The happiest time of our lives?
Schools have come a long way in working in the best interests of children since Pink Floyd famously sang about the "dark sarcasm in the classroom" four decades ago. But that doesn't mean to say that any generation has had the best or worst education, that there was ever a golden age, or that there's never room for improvement in the system. One thing that’s certainly true now is that the vast majority of parents and teachers want the same thing: for our children to have a happy and fulfilling school experience that will stand them in good stead once they further their education or join the workplace. Yet there is a mental health crisis in our schools. Why? And what more can parents do to work towards a solution in partnership with their child’s school?
Pressure from all sides
There are lots of ways parents and teachers working together can provide a great learning environment at home and school that nurtures children and brings the best out of them. But there are also external factors that can negatively impact upon a child's well-being.
- Social media. Facebook and other online platforms have grown beyond a mechanism to get back in touch with old friends and share cute videos of cats into, especially for younger people, an essential part of social life and tools for interacting with their peers to avoid being left out. Yet they bring their own downsides of cyber-bullying, which can invade the life of a child outside of school hours and provide cowards who would never bully another face-to-face with a mechanism for doing so from a safe distance. This is coupled with associated risks of online grooming or the pressure to share intimate photographs, which earlier generations didn’t have to worry about.
- School funding. The smooth-running of schools requires adequate funding and a well-distributed budget, which can attract and retain the best teachers and provide all the necessary resources to bring education to life, preferably with a little left over for additional treats. Yet today's youngsters are paying for the mistakes that led to the 2008 financial crash. A decade later, public services including schools are hard-pressed to make ends meet.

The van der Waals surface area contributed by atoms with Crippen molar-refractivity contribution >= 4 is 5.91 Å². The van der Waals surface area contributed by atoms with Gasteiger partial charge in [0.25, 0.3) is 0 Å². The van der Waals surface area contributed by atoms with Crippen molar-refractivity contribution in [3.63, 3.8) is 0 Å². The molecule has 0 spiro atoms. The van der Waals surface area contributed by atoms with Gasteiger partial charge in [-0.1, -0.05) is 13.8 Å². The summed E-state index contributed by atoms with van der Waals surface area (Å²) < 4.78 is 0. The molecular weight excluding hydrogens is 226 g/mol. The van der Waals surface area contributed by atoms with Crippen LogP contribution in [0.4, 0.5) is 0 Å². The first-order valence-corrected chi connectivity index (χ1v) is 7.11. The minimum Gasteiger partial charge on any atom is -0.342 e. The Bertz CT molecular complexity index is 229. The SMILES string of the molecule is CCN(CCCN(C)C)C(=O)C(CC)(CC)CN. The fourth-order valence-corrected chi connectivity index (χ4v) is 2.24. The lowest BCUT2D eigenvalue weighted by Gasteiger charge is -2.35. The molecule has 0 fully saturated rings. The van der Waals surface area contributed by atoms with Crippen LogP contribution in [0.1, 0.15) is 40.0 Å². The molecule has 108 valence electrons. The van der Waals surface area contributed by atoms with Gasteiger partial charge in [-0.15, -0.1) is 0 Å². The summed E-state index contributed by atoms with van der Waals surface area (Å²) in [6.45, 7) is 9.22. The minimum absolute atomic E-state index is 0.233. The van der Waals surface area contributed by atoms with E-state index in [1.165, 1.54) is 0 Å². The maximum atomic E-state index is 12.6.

Within this context, children also face the usual pressures of exam stress and the growing weight of expectations from all sides as they progress through the school system. All these factors can combine to have a negative influence upon a child’s emotional well-being.
The impact of school on children’s mental health – the evidence
It's perhaps unsurprising that recent research shows that the confluence of factors on education has led to what many educators and journalists have called a "mental health crisis" in schools, as the knock-on effect of funding pressures, modern technology and homework/exams impact upon family life and children's well-being.
Our recent annual survey of parents found that:
- Around a fifth (17% overall compared to 23% of parents with children aged 16 or older) said their child had suffered from depression as a result of something that happened at school
- Two in five say their children have experienced stress relating to homework (42%) and exams (41%), while over a third have suffered from anxiety (38%) and bullying (33%)
- More than half are concerned that the school’s high expectations are putting pressure on their child (53%).
There was some variance with how satisfied parents were with the way their child was supported by the school, with the more specialist the issue, the better equipped parents believe schools are to offer help. 27% of those reporting depression in their child were not satisfied with the way their child was helped by the school. With self-harm, only 14% registered being not very satisfied or not at all satisfied, compared to 58% who were satisfied or very satisfied. The proportion for substance misuse was 12% dissatisfied compared to 76% satisfied.
What others are saying
As well as parents reporting the increase, the research of mental health charity Young Minds corroborates the findings from a teacher's point of view. They say that "90% of school leaders have reported an increase in the last 5 years in the number of students experiencing anxiety, stress, low mood or depression."
The National Audit Office suggests, "It is likely that mental health services, particularly for children and young people, will be one of the main priorities in the NHS’s next 10-year plan."
The Children's Commissioner (Anne Longfield) identified, "Not having the right service at the right time – especially mental health support" for young people among the top issues as part of the Year in Review 2017/18.
Parents as part of the solution
The impact of too much stress and anxiety, as well as mental health disorders, even where they may have their origins in school life, transcends the school gates. It is crucial that parents have good lines of communication with school leaders or teachers to identify and address issues early, and if necessary, work together to ensure the right professional support is sought and provided. Parents, who know their child best, can act as an indicator to schools as to the status of their child's mental health, however serious the issue, and, if they wish, promote a support network between parents. Such a whole-school approach recognises parents as partners, which is a necessary first step in ensuring children receive the correct support at home and at school. For parents needing more support, see the Young Minds Parents Helpline.